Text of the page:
'Firecracker' is intolerant of low temperatures. A cool night in May or September will be enough to finish it for the year. The suggestion of frost within a hundred miles will kill it stone dead. F. denticulata is a little tougher but in a mild year in a mild corner of the country I still wouldn't expect it to survive outdoors. I grow it in a pot and the pot goes under the bench in the greenhouse for the winter. It is unfortunate because it flowers in late autumn just as I am trying to cram it into a dark little cubby-hole. This year I delayed. Wet weather kept the temperatures up and more significantly, kept me indoors. Two weeks ago I found it in bud and moved it under a porch where it will at least be dry. I would have put it under the bench but it is too tall.
I should take more care, it would be troublesome to find a replacement if I lose it but I am going to take the chance, enjoy the flowers and relax a bit.





24th January 2016

Galanthus 'Ginns' Imperati'
I sometimes wonder about lunacy, as anyone who grows snowdrops will have. I wonder if lunacy is really just the awareness of some invisible boundary that has been crossed. I say this because I am aware that I have been wittering on about snowdrops for months. The first autumn snowdrop, the first "snowdrop" snowdrop and now the first snowdrop week. The first week when I have walked through the garden surrounded by snowdrops. Rows of snowdrops, beds of snowdrops, bucketfulls of snowdrops. Snowdrops snowdrops snowdrops. They are everywhere and I am aware of it.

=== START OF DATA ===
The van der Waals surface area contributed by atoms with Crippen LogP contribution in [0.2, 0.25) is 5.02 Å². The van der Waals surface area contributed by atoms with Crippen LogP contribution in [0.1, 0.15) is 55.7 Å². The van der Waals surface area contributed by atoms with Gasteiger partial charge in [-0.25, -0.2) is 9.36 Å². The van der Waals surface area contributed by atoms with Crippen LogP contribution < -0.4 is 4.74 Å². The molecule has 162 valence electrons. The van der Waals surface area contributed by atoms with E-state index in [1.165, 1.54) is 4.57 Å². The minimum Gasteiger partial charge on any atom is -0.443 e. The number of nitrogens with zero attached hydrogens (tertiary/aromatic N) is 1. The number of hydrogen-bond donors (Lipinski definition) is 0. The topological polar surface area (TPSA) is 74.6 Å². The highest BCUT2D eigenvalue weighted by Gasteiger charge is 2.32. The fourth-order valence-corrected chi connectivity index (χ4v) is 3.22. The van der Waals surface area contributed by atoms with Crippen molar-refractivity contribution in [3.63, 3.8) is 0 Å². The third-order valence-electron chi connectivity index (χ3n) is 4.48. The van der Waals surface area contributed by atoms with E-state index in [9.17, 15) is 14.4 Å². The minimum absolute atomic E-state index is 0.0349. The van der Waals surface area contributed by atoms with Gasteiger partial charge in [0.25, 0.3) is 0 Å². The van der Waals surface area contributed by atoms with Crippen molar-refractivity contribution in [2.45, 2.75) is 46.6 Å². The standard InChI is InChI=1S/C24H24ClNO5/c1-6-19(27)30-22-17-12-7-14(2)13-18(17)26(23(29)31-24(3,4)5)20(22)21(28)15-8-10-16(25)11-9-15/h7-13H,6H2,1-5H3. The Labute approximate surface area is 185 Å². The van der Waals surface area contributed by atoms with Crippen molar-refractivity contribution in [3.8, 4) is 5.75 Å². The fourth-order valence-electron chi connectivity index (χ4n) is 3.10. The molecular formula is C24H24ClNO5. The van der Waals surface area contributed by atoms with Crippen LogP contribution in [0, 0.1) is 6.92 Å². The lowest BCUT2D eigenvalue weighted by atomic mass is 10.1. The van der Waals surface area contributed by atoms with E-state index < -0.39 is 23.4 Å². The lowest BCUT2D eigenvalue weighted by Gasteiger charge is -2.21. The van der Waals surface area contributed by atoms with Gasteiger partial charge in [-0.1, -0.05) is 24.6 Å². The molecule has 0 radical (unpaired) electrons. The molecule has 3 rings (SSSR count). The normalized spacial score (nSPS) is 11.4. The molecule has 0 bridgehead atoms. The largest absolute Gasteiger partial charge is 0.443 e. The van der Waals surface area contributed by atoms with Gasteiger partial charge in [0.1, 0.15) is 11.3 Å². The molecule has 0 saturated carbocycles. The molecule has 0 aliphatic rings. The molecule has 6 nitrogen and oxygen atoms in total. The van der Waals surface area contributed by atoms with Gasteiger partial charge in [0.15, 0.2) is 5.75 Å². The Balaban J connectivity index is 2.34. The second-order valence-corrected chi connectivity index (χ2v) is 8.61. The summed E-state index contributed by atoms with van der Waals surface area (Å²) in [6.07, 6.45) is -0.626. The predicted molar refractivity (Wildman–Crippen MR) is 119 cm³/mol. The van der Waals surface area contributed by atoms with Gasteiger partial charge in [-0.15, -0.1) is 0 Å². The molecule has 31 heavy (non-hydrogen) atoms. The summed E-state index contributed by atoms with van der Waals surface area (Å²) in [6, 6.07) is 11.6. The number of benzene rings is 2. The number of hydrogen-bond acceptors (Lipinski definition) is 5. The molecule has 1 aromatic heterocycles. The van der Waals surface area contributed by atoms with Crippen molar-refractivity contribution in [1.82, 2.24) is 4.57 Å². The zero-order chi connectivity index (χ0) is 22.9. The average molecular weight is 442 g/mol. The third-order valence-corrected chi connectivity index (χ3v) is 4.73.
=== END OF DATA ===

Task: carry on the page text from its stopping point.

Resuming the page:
I am not the first of course. I wonder if the conquering Romans came with bulbs of 'Caesar's Prolific' or 'Ides of March' tucked in their tunics to remind them of their mothers gardens. The massed snowdrops in churchyards and old religious sites hint that monks in the middle ages did much the same. Naturally it was the Victorians who carried it to excess (though I think we can match them today). They visied the heart of the Roman Empire to see the antiquities, and brought back snowdrops, giant snowdrops that they called by the general name G. Imperati. They were all slightly different, but the name came to mean a particularly large flowered snowdrop from southern Italy, especially from the region around Rome.
'Ginn's Imperati' is the last survivor of the name, which has otherwise been absorbed into G. nivalis, swallowed up by the mighty Taxonomic Empire. It refers to a recent "Imperati" collected by Robert Gathorne-Hardy near Rome and distributed by Ron Ginns. It is larger than our naturalised forms of G. nivalis, more strongly scented, more exuberant. It is supposed to be fairly typical, even today, of the plants to be found around Rome.
Which leaves me asking why, when they invaded, did they bring the crappy little ones with them?
Bastard Romans!